Key Things To Know About Teen ADHD

What Is ADHD?

Attention deficit disorder, or ADHD, is common in teens. In fact, it is estimated that eight to 10 percent of teens have attention deficit disorder. Teens who have this disorder may act impulsively, be hyperactive and struggle to pay attention or sit still. The symptoms of ADHD may actually be more pronounced in a teen than in a young child.

What Are The Causes Of ADHD?

Experts are still uncertain about the exact causes of attention hyperactive activity disorder. However, they have been able to pinpoint some factors that can possibly cause this condition. Studies have shown that mothers who use alcohol or cigarette smoke during pregnancy are more likely to have a child with ADHD.

Changes in brain chemistry can lead to ADHD. Teens who suffer a traumatic brain injury may also develop ADHD. Additionally, there has been evidence to suggest that food additives can lead to teen ADHD.

Possible Complications Of ADHD

It is very important for teens who have ADHD to get the proper treatment. If this condition is not treated, then it can lead to many other problems. Studies have shown that teens with ADHD are more likely to be involved in a car accident. They are also more likely to abuse drugs and alcohol.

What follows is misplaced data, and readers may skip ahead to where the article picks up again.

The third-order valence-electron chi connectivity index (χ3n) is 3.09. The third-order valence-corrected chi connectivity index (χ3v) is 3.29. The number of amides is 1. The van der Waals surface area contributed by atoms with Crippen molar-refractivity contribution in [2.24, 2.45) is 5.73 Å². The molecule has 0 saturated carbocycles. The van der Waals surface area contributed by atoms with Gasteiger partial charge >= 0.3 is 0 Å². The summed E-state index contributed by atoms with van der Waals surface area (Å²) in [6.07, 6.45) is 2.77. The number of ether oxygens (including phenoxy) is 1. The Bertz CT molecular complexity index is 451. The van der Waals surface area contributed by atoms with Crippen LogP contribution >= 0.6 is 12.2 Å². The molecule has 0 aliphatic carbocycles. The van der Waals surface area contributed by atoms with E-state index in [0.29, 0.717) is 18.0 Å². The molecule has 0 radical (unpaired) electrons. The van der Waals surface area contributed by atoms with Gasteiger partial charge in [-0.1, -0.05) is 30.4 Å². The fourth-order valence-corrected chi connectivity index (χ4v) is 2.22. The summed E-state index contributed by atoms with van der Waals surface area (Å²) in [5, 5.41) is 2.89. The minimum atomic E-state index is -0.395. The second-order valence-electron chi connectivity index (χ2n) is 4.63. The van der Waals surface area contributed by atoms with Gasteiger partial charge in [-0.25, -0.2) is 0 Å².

Teen ADHD does not have a cure, but there are a variety of treatments that can be used to help people manage it. Many teens require ADHD treatment well into their adulthood. Education is one of the keys to managing ADHD. It is important for teens to understand their disorder and come to terms with it. The family members should also be educated about the disorder.

Medication is often recommended for teens who have ADHD. Many people believe that ADHD medications are less effective if they are used by teens, but that is a myth. Concerta, Ritalin and Adderral are some of the most effective medications for ADHD.

Talk therapy is another treatment that can be used for teens who have ADHD. Talk therapy allows teens to talk about the issues that are bothering them. It also helps them come to terms with their condition.

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